Yule never have imagined

Just a few fun Pagan practices adopted for
the Christmas celebrations

Yule Log

Druids believed the burning of the Yule log was symbolic of the triumph of the sun during the longest night of the year - the winter solstice: which usually falls on - you guessed it, the 25th of December.

Kissing under the Mistletoe

No, pervs did not invent this tradition (wonder why it didn't sink into our culture?) The ancient Europeans believed in the plant's potent properties and used it to adorn home entrances to ward off evil trespassers - same here with "aswang" and "bawang", but we really can't associate garlic with kissing - damn!

Christmas Tree

The Druids, again, were the first to get this undone furniture (who would've known if it was supposed to be a chair) into the house. It was said that the winter season served as an opportunity to commune with the fairies by getting their shelter (evergreen trees) out of the snow. Centuries later, the practice of making-over the other end of a tree stump (from straight to fairy) was the only way the men of the house can express their feminine side.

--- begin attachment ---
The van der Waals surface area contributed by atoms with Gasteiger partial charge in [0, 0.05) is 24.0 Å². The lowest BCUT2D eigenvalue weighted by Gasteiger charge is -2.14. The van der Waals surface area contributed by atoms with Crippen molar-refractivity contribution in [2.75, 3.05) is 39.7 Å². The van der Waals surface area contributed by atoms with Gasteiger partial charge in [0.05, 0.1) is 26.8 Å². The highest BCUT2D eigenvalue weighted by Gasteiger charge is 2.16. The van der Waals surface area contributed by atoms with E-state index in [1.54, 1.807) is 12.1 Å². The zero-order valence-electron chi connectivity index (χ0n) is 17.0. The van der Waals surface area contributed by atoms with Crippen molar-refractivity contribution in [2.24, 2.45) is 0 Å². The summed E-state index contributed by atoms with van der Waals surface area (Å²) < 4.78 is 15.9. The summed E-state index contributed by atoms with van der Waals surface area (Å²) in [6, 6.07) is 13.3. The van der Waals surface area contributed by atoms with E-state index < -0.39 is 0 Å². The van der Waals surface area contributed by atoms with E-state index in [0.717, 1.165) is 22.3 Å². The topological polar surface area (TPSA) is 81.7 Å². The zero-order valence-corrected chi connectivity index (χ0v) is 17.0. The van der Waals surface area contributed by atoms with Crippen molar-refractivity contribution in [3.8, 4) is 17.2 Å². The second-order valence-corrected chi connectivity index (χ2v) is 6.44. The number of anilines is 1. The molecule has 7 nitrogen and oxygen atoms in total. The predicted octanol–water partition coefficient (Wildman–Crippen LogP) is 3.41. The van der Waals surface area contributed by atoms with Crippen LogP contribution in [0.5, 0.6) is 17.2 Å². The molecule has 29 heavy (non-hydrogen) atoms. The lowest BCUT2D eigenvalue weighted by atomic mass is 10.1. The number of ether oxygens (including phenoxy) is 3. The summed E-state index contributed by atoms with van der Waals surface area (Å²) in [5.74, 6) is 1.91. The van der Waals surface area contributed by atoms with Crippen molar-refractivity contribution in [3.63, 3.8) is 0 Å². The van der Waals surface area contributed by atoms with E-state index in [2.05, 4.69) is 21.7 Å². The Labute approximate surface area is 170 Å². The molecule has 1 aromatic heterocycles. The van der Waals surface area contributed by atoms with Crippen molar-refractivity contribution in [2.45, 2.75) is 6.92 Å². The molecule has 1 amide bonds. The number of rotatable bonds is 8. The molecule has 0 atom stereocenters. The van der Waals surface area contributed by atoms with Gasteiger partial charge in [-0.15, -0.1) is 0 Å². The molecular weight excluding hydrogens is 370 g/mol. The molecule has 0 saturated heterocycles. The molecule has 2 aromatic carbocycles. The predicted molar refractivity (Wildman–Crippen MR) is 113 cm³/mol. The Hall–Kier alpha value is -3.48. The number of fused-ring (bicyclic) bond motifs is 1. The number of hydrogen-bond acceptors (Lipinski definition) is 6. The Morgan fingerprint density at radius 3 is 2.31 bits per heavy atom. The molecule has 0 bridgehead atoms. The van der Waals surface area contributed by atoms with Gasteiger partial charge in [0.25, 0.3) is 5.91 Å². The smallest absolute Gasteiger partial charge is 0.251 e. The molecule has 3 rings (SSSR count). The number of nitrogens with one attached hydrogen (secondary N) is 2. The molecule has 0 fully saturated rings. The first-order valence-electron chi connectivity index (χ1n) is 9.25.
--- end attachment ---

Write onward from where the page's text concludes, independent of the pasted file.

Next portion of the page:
The Paarty

The ancient celebration of Yule was so popular in so many European cultures that Christian leaders during the 3rd century A.D. had to join in. Among these celebrations were: Lenaea(Greeks), the Festival of the Wild Women; Saturnalia(Romans), dedication to the god Saturn among many; Yule(Druids), sun's rebirth. Among the practices during this celebration were eating, gift giving, dancing (clad or not), singing and sometimes...
Source: Copyright 2006 by K. Knight et.al.